34Counterparts Contract may be executed separately by parties Common for international agreements
35Headings What is the proper function of headings? Example: “The descriptive headings of the Articles, Sections and subsections of this Agreement are for convenience only, do not constitute a part of this Agreement, and do not affect this Agreement’s construction or interpretation.”User-friendliness vs. courts
36Severability Remove (sever) void provision and interpret the remainder Remainder must still represent the bargainCourt finds bad clause. Without severability, whole contract would be void
37Integration The contract is the whole agreement No other oral or written promisesInvokes the Parol Evidence Rule
38Waivers No Oral Waivers Effect of failure or delay to enforce rights Written waivers are limited to one occasionReal world: people give more flexibility than contractsWaive rights when there is a minor breach (e.g. delay)Effect of this could be serious though – implied waiver or estoppel actionProvision deals with waivers so that waiving party is safe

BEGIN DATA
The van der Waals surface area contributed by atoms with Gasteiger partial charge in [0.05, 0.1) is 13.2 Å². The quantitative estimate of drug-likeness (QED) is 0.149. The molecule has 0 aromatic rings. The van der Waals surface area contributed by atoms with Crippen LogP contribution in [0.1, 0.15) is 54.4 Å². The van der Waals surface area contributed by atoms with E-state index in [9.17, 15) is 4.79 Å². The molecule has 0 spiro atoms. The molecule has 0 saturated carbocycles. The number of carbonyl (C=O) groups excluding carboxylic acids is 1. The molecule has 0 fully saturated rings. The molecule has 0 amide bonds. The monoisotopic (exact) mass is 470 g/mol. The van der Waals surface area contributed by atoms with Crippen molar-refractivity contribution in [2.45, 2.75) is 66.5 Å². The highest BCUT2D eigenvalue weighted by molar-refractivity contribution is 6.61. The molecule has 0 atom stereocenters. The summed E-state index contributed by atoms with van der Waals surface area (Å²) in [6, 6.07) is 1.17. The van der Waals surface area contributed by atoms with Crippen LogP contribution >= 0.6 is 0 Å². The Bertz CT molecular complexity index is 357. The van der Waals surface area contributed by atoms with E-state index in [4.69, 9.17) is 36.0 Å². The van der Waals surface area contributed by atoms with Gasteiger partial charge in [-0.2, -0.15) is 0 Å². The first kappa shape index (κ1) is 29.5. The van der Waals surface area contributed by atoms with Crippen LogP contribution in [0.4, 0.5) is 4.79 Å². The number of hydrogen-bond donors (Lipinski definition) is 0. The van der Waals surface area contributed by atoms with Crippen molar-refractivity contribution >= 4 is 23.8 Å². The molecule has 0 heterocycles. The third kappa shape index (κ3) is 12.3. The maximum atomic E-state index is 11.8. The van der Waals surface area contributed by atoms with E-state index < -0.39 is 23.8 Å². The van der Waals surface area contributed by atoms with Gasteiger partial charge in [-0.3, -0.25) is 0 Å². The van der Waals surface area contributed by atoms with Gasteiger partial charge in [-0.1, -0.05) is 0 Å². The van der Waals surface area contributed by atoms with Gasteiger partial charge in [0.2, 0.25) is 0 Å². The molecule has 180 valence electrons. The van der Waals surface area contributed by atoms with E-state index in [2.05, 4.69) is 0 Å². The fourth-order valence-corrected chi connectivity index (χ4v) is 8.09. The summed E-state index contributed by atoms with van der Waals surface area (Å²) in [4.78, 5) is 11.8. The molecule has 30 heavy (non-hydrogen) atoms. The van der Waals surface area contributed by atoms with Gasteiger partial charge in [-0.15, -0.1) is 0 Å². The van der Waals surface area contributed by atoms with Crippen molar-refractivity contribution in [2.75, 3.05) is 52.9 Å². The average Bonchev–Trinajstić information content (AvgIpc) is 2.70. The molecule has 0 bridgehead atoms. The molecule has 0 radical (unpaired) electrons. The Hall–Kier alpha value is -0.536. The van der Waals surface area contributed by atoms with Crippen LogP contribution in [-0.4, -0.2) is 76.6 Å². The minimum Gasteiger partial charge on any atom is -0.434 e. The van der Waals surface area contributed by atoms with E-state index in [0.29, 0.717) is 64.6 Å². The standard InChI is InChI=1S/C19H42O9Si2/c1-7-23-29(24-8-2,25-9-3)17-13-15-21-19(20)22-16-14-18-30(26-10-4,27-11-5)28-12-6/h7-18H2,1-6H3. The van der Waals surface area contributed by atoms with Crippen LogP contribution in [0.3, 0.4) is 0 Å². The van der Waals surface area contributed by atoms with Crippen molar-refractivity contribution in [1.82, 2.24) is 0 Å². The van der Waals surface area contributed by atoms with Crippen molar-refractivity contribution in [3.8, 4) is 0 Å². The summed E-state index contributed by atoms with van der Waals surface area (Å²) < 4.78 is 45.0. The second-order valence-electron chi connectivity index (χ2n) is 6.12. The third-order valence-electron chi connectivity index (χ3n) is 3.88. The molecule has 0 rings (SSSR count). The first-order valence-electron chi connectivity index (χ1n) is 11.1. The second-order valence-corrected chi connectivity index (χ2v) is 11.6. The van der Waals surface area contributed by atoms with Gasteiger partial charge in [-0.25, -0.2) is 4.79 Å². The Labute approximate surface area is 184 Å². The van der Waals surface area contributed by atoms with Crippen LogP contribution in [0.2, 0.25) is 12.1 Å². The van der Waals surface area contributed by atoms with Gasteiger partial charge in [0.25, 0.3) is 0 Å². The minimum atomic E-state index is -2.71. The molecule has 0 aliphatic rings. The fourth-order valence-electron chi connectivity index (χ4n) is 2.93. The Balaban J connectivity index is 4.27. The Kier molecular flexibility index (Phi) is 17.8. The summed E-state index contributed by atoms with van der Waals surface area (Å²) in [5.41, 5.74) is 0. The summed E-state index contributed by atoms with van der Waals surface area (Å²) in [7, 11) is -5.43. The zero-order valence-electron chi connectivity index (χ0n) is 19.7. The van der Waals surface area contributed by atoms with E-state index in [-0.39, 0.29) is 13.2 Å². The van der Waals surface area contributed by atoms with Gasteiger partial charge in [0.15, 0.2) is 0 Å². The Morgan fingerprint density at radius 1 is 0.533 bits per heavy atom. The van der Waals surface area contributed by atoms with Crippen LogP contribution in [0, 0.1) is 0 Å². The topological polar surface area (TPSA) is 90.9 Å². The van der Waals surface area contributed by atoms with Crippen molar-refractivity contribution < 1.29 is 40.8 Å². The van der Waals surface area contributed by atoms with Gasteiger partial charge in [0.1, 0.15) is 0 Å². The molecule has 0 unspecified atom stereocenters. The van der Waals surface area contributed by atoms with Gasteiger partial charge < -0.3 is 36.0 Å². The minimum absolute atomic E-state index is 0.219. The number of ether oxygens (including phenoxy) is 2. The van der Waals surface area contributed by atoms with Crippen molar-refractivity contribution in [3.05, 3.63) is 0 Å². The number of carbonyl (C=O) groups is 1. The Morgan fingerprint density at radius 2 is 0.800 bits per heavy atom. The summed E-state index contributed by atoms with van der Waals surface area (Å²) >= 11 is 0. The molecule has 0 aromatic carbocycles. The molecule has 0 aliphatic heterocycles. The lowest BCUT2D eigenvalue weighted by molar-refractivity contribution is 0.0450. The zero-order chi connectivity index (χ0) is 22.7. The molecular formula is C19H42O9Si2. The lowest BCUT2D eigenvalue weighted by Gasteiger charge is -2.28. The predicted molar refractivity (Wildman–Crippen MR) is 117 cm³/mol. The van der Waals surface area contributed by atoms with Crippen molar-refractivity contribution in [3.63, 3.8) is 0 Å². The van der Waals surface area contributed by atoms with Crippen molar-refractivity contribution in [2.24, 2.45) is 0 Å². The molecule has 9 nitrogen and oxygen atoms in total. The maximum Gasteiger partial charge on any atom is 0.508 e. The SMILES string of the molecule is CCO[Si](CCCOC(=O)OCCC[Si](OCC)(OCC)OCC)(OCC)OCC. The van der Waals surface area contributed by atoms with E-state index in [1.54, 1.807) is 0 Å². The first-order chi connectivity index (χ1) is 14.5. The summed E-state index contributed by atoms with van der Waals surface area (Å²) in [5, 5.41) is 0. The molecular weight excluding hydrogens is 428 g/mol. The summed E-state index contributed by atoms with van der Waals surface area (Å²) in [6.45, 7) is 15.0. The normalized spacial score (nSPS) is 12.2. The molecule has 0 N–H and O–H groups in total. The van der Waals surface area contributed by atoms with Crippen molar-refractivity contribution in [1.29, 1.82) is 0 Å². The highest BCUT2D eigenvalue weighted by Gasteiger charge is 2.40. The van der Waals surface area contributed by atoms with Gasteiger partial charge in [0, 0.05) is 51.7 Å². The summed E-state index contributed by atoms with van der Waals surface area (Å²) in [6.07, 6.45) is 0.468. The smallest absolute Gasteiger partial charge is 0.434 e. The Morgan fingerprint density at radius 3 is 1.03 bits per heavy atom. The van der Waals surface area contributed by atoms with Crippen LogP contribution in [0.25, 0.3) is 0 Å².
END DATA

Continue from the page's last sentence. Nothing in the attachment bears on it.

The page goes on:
39Amendments In Writing Signed Identify the original agreement Example: “The parties may amend this Agreement only by a written agreement, signed by the parties, that identifies itself as an amendment to this Agreement.”
40Assignment and Delegation Assignment of rights or delegation of duties to a third partyOnly with prior written consent from other partyIssue of control – important to know who you are dealing withExample in handout is very liberal “That party shall not unreasonably withhold its consent
41Costs and ExpensesParties cover their own expenses unless otherwise stated.Minor, but it avoids arguments
42Further Assurances Attempts to deal with unforeseen circumstances Example:“The parties agree to do such further acts and things and to execute and deliver such additional agreements and instruments as may be reasonably necessary to give effect to the purposes of this Agreement and the parties’ agreements hereunder.”